How JustAnswer Works:
  • Ask an Expert
    Experts are full of valuable knowledge and are ready to help with any question. Credentials confirmed by a Fortune 500 verification firm.
  • Get a Professional Answer
    Via email, text message, or notification as you wait on our site.
    Ask follow up questions if you need to.
  • 100% Satisfaction Guarantee
    Rate the answer you receive.
Ask Ely Your Own Question
Ely, Counselor at Law
Category: Consumer Protection Law
Satisfied Customers: 102320
Experience:  Private practice with focus on family, criminal, PI, consumer protection, and business consultation.
Type Your Consumer Protection Law Question Here...
Ely is online now
A new question is answered every 9 seconds

The contractor who built my house has gone out of business

Customer Question

The contractor who built my house has gone out of business and my 6 year old house is falling apart because he did such sloppy work. I have no paperwork because his shop and all his files burned up. It is going to cost close to $10,000 just to fix the floors in 2 bathrooms, kitchen and laundry room. Do I even have a case?
Submitted: 1 year ago.
Category: Consumer Protection Law
Expert:  Ely replied 1 year ago.

Hello and welcome to JustAnswer. Please note:This is general information for educational purposes only and is not legal advice. No specific course of action is proposed herein, and no attorney-client relationship or privilege is formed by speaking to an expert on this site. By continuing, you confirm that you understand and agree to these terms.

I am very sorry to hear about this situation.

Yes, someone in your situation may have a case. NC has a law that new homes are built to be habitable and constructed in a workmanlike manner. The owner has 8 years to bring suit against the builder for defective or unsafe construction.

So yes, there may be a case. The hard part is tracking down the party.

If they never had a corporation, then the person himself/herself may be sued outright.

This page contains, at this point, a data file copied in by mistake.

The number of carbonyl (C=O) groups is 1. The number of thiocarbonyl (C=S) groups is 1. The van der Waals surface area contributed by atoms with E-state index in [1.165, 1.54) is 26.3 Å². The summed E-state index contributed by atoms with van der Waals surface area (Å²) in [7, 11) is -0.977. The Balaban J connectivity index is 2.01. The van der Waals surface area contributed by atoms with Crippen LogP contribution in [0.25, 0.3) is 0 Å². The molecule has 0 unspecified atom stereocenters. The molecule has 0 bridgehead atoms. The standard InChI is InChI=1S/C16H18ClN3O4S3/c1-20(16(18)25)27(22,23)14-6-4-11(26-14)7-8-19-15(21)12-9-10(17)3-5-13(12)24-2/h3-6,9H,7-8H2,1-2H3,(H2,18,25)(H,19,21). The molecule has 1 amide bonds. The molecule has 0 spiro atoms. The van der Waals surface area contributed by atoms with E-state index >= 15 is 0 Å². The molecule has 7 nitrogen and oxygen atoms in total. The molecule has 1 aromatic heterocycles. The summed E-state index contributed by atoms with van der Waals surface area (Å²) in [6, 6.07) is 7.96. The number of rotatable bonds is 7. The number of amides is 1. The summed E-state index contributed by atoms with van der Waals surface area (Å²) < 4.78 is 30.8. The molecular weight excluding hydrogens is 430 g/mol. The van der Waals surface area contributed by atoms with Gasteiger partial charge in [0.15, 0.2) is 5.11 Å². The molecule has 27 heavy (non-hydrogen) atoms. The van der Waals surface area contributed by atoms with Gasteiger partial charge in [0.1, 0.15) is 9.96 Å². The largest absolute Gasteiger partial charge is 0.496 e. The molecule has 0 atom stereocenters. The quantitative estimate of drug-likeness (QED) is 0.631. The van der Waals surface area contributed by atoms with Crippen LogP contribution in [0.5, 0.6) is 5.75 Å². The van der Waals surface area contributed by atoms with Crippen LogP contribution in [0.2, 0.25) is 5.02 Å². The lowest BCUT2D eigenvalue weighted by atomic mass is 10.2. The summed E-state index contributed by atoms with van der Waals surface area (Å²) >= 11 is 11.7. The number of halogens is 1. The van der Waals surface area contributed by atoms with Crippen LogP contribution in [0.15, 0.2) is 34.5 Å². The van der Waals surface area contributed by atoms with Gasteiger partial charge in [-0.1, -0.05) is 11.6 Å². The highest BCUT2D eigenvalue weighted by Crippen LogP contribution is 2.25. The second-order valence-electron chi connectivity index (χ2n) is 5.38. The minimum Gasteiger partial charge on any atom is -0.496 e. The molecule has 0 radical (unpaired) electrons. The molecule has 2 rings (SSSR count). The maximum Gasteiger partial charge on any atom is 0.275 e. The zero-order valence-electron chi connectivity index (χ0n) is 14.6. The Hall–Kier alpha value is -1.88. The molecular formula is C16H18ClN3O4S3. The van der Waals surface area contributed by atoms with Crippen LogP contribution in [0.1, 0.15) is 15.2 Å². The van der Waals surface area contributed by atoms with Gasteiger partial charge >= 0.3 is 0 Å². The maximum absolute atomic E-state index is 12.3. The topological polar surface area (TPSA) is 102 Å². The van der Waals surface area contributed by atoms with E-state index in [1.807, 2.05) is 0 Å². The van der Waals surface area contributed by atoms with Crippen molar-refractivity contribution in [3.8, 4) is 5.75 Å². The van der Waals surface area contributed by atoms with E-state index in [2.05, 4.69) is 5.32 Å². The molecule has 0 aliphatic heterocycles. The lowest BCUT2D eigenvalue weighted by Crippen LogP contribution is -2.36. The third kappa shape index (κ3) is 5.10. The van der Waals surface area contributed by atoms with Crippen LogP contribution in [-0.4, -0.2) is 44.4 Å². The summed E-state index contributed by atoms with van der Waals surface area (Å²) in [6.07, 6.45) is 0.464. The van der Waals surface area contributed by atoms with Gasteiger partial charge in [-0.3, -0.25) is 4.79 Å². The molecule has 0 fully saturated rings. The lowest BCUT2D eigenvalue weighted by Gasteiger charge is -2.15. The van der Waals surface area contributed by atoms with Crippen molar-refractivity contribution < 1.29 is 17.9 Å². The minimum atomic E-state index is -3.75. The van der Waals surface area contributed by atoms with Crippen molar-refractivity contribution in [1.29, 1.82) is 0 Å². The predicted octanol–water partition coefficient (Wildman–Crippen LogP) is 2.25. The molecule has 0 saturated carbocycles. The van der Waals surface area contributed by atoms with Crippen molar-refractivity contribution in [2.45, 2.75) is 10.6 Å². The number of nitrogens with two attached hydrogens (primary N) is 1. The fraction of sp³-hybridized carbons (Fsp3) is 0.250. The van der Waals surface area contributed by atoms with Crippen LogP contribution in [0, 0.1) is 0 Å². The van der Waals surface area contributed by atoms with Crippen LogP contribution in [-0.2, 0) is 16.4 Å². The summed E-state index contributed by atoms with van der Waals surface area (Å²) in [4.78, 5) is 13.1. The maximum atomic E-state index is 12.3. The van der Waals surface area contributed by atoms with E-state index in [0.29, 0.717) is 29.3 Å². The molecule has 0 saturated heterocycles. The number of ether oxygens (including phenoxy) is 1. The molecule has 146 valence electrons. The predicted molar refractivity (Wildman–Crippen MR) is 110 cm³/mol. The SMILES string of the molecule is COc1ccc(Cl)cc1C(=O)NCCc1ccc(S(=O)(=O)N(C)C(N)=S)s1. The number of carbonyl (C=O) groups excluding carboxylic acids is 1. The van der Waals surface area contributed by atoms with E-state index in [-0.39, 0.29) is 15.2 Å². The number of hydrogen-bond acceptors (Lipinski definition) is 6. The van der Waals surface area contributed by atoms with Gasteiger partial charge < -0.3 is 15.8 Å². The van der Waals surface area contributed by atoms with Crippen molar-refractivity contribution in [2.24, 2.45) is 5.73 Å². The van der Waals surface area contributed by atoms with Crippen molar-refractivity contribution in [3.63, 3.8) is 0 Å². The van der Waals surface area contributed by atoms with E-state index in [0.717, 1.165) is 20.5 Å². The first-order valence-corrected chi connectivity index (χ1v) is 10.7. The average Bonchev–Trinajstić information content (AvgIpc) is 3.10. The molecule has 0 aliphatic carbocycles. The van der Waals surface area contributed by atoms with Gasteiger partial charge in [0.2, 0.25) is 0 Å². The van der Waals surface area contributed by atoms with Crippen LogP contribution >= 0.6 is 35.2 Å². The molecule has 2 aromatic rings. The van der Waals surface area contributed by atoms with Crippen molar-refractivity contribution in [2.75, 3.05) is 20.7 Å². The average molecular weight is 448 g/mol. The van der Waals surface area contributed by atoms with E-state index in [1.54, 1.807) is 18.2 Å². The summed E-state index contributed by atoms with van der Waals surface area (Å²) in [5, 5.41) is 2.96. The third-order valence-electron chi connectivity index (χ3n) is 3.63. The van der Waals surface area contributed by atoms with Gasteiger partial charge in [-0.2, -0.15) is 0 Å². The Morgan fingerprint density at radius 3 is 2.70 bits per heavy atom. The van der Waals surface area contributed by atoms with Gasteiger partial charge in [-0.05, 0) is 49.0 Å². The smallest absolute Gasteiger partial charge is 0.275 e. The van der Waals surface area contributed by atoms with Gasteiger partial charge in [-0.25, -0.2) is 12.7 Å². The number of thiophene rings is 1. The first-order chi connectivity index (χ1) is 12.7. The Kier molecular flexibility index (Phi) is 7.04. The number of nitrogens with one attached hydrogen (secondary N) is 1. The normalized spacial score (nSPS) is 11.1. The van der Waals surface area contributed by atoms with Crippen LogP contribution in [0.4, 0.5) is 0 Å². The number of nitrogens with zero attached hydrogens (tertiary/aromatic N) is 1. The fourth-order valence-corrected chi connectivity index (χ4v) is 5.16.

If they had a corporation but simply walked away from it (and the corporation was then voided by the state for non-payment of taxes or filing of proper yearly paperwork), then the person himself/herself may be sued outright under the doctrine of piercing the corporate veil.

If they had a corporation and properly "wound it up" (meaning closed it), then (a) the corporation may be reopened to be sued possibly depending on when they closed it, and (b) the person behind it may be sued still possibly and/or any assets that can be traced back to having been belonging to the corporation may be attached to judgment.

I would talk to counsel face to face. It is definitely worth exploring.

Good luck.

I hope this helps and clarifies. Please use the SEND or REPLY button to keep chatting, or please RATE when finished. You may always ask follow ups at no charge after rating. Kindly rate my answer as one of TOP THREE FACES/STARS and then SUBMIT, as this is how experts get credit for our time. Rating my answer the bottom two faces/stars (or failing to submit the rating) does not give me credit and reflects poorly on me, even if my answer is correct. I work very hard to formulate an informative and honest answer for you; please reciprocate my good faith with a positive rating.

Related Consumer Protection Law Questions